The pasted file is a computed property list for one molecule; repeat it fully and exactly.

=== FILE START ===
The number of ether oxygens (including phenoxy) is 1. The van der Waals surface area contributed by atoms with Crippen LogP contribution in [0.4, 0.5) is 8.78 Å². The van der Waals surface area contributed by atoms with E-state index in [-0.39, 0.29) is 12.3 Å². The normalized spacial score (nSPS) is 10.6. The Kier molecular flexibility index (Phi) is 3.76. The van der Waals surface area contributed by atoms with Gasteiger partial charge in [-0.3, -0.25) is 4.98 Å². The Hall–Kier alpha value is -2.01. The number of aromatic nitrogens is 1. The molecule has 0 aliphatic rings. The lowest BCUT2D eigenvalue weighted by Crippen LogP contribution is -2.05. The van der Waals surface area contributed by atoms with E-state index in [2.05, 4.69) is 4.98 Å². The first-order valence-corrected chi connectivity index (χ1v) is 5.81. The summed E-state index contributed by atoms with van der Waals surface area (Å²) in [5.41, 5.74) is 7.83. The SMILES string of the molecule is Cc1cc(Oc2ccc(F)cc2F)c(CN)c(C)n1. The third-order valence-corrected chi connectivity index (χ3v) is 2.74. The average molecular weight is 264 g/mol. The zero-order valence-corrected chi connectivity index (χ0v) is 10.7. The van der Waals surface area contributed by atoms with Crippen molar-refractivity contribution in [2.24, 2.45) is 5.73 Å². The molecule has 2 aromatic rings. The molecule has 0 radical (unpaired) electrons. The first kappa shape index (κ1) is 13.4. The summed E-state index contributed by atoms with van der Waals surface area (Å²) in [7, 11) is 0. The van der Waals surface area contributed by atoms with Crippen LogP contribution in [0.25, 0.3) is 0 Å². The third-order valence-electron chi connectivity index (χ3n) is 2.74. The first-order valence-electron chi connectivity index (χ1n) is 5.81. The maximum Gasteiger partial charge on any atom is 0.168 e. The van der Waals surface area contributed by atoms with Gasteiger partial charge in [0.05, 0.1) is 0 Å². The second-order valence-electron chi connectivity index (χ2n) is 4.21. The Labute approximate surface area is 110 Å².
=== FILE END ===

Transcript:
The number of ether oxygens (including phenoxy) is 1. The van der Waals surface area contributed by atoms with Crippen LogP contribution in [0.4, 0.5) is 8.78 Å². The van der Waals surface area contributed by atoms with E-state index in [-0.39, 0.29) is 12.3 Å². The normalized spacial score (nSPS) is 10.6. The Kier molecular flexibility index (Phi) is 3.76. The van der Waals surface area contributed by atoms with Gasteiger partial charge in [-0.3, -0.25) is 4.98 Å². The Hall–Kier alpha value is -2.01. The number of aromatic nitrogens is 1. The molecule has 0 aliphatic rings. The lowest BCUT2D eigenvalue weighted by Crippen LogP contribution is -2.05. The van der Waals surface area contributed by atoms with E-state index in [2.05, 4.69) is 4.98 Å². The first-order valence-corrected chi connectivity index (χ1v) is 5.81. The summed E-state index contributed by atoms with van der Waals surface area (Å²) in [5.41, 5.74) is 7.83. The SMILES string of the molecule is Cc1cc(Oc2ccc(F)cc2F)c(CN)c(C)n1. The third-order valence-corrected chi connectivity index (χ3v) is 2.74. The average molecular weight is 264 g/mol. The zero-order valence-corrected chi connectivity index (χ0v) is 10.7. The van der Waals surface area contributed by atoms with Crippen molar-refractivity contribution in [2.24, 2.45) is 5.73 Å². The molecule has 2 aromatic rings. The molecule has 0 radical (unpaired) electrons. The first kappa shape index (κ1) is 13.4. The summed E-state index contributed by atoms with van der Waals surface area (Å²) in [7, 11) is 0. The van der Waals surface area contributed by atoms with Crippen LogP contribution in [0.25, 0.3) is 0 Å². The third-order valence-electron chi connectivity index (χ3n) is 2.74. The first-order valence-electron chi connectivity index (χ1n) is 5.81. The maximum Gasteiger partial charge on any atom is 0.168 e. The van der Waals surface area contributed by atoms with Gasteiger partial charge in [0.05, 0.1) is 0 Å². The second-order valence-electron chi connectivity index (χ2n) is 4.21. The Labute approximate surface area is 110 Å².